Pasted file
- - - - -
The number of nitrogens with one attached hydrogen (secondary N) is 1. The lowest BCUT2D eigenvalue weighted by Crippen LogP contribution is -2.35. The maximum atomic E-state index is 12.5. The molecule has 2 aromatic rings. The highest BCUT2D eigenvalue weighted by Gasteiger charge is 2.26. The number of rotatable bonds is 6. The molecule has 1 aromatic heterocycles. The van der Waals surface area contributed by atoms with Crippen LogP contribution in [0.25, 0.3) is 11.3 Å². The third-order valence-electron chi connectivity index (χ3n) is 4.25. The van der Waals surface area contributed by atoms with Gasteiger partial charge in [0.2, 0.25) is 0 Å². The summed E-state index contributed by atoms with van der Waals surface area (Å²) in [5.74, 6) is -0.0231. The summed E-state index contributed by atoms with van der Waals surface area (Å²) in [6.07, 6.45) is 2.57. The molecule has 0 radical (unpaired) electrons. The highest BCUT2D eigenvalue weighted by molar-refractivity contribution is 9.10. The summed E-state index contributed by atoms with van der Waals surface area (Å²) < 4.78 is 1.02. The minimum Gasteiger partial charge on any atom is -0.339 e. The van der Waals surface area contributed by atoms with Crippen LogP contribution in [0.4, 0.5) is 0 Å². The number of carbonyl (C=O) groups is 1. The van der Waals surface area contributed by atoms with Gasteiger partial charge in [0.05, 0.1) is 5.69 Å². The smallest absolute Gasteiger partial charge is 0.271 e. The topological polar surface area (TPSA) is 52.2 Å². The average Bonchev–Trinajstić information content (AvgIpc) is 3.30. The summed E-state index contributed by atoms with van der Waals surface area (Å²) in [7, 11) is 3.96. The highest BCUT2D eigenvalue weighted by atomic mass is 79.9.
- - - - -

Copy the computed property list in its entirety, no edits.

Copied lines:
The number of nitrogens with one attached hydrogen (secondary N) is 1. The lowest BCUT2D eigenvalue weighted by Crippen LogP contribution is -2.35. The maximum atomic E-state index is 12.5. The molecule has 2 aromatic rings. The highest BCUT2D eigenvalue weighted by Gasteiger charge is 2.26. The number of rotatable bonds is 6. The molecule has 1 aromatic heterocycles. The van der Waals surface area contributed by atoms with Crippen LogP contribution in [0.25, 0.3) is 11.3 Å². The third-order valence-electron chi connectivity index (χ3n) is 4.25. The van der Waals surface area contributed by atoms with Gasteiger partial charge in [0.2, 0.25) is 0 Å². The summed E-state index contributed by atoms with van der Waals surface area (Å²) in [5.74, 6) is -0.0231. The summed E-state index contributed by atoms with van der Waals surface area (Å²) in [6.07, 6.45) is 2.57. The molecule has 0 radical (unpaired) electrons. The highest BCUT2D eigenvalue weighted by molar-refractivity contribution is 9.10. The summed E-state index contributed by atoms with van der Waals surface area (Å²) < 4.78 is 1.02. The minimum Gasteiger partial charge on any atom is -0.339 e. The van der Waals surface area contributed by atoms with Crippen LogP contribution in [0.4, 0.5) is 0 Å². The number of carbonyl (C=O) groups is 1. The van der Waals surface area contributed by atoms with Gasteiger partial charge in [0.05, 0.1) is 5.69 Å². The smallest absolute Gasteiger partial charge is 0.271 e. The topological polar surface area (TPSA) is 52.2 Å². The average Bonchev–Trinajstić information content (AvgIpc) is 3.30. The summed E-state index contributed by atoms with van der Waals surface area (Å²) in [7, 11) is 3.96. The highest BCUT2D eigenvalue weighted by atomic mass is 79.9.